The grey wool suit that Gene Kelly wore in the 1952 classic, Singin' in the Rain, was kept in a closet (hopefully with mothballs) for more than 40 years by a retired U.S. Post Office employee, with a hobby of collecting Hollywood memorabilia. Gerald Sola in California was at the famed MGM Studio auction in 1970 and recalled paying five dollars for a catalog listing all the items up for auction. During the auction, thousands of costumes were sold in the range of $200 to $400, many purchased by Debbie Reynolds (she herself has been auctioning off her collectibles recently). According to Sola, the company responsible for running the auction decided to liquidate the inventory with a good old fashioned rack sale. It was during this end-period of the event that Sola, digging through those racks, came across a single-breasted suit of grey wool with multi-colored flecks, with a four-button front closure and a self-belt with a two-button closure. Inside, the label read: “Metro-Goldwyn-Mayer/Gene Kelly/No. 1546-8565.”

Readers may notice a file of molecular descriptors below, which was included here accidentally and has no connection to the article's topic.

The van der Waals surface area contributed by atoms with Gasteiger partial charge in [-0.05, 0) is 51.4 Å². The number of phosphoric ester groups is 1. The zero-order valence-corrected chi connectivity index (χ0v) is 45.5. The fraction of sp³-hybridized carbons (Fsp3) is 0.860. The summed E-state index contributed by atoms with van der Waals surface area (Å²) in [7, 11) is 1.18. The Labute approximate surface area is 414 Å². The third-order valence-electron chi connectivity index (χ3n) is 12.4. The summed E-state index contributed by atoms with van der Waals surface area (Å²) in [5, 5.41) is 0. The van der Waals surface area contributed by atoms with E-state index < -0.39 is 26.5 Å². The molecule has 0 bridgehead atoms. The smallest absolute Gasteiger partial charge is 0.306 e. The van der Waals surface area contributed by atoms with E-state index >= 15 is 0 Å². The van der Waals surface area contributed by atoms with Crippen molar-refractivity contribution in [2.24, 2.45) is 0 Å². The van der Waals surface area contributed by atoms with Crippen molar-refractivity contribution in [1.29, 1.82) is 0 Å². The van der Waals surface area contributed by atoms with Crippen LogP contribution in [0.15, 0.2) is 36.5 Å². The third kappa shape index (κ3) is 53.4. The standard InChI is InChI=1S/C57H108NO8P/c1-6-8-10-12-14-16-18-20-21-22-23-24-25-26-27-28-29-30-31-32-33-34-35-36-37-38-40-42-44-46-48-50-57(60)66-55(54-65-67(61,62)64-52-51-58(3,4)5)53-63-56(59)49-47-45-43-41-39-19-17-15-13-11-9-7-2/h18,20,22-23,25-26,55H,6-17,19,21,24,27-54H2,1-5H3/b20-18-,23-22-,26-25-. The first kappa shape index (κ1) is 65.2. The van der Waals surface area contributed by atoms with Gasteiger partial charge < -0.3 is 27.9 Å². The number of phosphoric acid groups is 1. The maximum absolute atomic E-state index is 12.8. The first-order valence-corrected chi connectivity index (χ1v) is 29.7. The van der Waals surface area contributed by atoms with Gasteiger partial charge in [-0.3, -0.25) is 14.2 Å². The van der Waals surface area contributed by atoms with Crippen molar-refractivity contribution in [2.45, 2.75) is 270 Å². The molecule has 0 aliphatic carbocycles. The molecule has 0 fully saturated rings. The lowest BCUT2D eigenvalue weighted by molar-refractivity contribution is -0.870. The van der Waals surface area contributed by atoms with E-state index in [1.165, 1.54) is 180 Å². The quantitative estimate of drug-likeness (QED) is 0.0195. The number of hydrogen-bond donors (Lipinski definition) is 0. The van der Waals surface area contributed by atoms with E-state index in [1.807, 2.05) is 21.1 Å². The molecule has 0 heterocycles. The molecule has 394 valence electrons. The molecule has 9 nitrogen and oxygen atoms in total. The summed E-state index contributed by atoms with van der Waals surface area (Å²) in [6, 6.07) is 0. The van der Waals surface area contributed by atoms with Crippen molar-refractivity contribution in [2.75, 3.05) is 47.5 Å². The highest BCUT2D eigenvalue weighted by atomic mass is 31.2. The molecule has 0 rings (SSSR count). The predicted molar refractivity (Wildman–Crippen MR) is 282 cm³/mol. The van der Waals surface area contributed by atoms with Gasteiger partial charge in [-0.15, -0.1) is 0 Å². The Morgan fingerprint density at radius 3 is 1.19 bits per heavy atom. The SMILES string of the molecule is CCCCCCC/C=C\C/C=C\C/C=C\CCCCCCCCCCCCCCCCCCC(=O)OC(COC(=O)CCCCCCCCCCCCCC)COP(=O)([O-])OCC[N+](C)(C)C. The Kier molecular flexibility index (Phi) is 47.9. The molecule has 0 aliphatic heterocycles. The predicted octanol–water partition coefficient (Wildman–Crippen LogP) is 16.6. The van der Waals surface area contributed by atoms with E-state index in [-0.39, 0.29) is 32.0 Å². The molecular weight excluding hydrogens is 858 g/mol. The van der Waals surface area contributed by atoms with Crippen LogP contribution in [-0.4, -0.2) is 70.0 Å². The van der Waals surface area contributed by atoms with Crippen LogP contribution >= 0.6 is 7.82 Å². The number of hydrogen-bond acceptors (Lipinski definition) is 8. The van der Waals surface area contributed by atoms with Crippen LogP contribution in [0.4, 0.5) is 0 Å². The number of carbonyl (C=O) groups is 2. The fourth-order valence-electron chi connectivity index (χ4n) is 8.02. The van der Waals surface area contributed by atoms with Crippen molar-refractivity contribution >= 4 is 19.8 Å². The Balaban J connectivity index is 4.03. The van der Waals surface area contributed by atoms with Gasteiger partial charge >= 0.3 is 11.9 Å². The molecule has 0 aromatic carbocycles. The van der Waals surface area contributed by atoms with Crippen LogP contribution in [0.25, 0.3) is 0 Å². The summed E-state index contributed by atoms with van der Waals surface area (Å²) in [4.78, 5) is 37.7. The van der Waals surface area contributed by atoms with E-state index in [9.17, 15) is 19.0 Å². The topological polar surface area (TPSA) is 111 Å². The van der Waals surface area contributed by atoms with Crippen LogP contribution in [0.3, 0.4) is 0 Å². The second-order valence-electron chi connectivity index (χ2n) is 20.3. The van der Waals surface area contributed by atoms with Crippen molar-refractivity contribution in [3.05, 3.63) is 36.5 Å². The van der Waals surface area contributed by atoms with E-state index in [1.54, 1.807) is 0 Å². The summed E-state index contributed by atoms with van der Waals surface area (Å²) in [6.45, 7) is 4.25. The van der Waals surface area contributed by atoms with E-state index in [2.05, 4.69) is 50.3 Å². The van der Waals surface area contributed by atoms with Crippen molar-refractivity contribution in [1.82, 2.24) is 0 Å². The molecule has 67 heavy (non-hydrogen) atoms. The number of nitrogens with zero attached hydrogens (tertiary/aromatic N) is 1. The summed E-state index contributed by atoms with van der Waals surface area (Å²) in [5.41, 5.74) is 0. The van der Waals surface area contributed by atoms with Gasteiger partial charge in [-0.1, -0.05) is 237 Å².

“I took it off the rack and looked at it,” said Sola. “I noticed right away that there were water stains in the jacket. I knew right away what it was from so I bought it.”

The price? Ten dollars.

Sola is wise enough to know that you cannot take anything with you when you pass away. Collecting for the sake of collecting, bragging rights or displaying in the home has been a bug most people cannot shake off. But there comes a time to let go and Sola realized this was the time. At age 72, he knows that an auction will not only generate a large sum when the gavel comes down, but anyone paying that kind of price will no doubt give the suite a good home.